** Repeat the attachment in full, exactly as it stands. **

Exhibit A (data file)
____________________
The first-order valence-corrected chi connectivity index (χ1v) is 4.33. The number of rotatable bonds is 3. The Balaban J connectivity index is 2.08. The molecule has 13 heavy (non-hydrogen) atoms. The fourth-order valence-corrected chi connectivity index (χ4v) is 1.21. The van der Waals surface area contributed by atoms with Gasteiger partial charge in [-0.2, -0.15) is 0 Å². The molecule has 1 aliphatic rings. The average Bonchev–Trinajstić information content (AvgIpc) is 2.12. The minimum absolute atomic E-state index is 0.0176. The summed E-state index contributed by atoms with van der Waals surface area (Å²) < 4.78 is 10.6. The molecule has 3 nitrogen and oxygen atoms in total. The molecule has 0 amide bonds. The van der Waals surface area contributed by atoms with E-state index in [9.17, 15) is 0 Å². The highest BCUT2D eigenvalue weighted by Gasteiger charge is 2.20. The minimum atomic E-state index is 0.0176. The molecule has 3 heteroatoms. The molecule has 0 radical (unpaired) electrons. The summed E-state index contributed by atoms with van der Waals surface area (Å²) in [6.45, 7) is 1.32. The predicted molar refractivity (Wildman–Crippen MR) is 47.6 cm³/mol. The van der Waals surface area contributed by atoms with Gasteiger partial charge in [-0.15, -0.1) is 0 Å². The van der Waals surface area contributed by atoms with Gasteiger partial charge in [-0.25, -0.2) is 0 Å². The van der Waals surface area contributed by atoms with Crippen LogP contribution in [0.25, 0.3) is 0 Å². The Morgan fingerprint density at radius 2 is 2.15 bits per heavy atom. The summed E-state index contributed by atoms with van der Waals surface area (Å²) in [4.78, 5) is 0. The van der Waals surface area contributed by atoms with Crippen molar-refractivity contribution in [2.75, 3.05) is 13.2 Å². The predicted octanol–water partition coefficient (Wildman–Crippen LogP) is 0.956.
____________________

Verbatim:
The first-order valence-corrected chi connectivity index (χ1v) is 4.33. The number of rotatable bonds is 3. The Balaban J connectivity index is 2.08. The molecule has 13 heavy (non-hydrogen) atoms. The fourth-order valence-corrected chi connectivity index (χ4v) is 1.21. The van der Waals surface area contributed by atoms with Gasteiger partial charge in [-0.2, -0.15) is 0 Å². The molecule has 1 aliphatic rings. The average Bonchev–Trinajstić information content (AvgIpc) is 2.12. The minimum absolute atomic E-state index is 0.0176. The summed E-state index contributed by atoms with van der Waals surface area (Å²) < 4.78 is 10.6. The molecule has 3 nitrogen and oxygen atoms in total. The molecule has 0 amide bonds. The van der Waals surface area contributed by atoms with E-state index in [9.17, 15) is 0 Å². The highest BCUT2D eigenvalue weighted by Gasteiger charge is 2.20. The minimum atomic E-state index is 0.0176. The molecule has 3 heteroatoms. The molecule has 0 radical (unpaired) electrons. The summed E-state index contributed by atoms with van der Waals surface area (Å²) in [6.45, 7) is 1.32. The predicted molar refractivity (Wildman–Crippen MR) is 47.6 cm³/mol. The van der Waals surface area contributed by atoms with Gasteiger partial charge in [-0.15, -0.1) is 0 Å². The van der Waals surface area contributed by atoms with Gasteiger partial charge in [-0.25, -0.2) is 0 Å². The van der Waals surface area contributed by atoms with Crippen LogP contribution in [0.25, 0.3) is 0 Å². The Morgan fingerprint density at radius 2 is 2.15 bits per heavy atom. The summed E-state index contributed by atoms with van der Waals surface area (Å²) in [4.78, 5) is 0. The van der Waals surface area contributed by atoms with Crippen molar-refractivity contribution in [2.75, 3.05) is 13.2 Å². The predicted octanol–water partition coefficient (Wildman–Crippen LogP) is 0.956.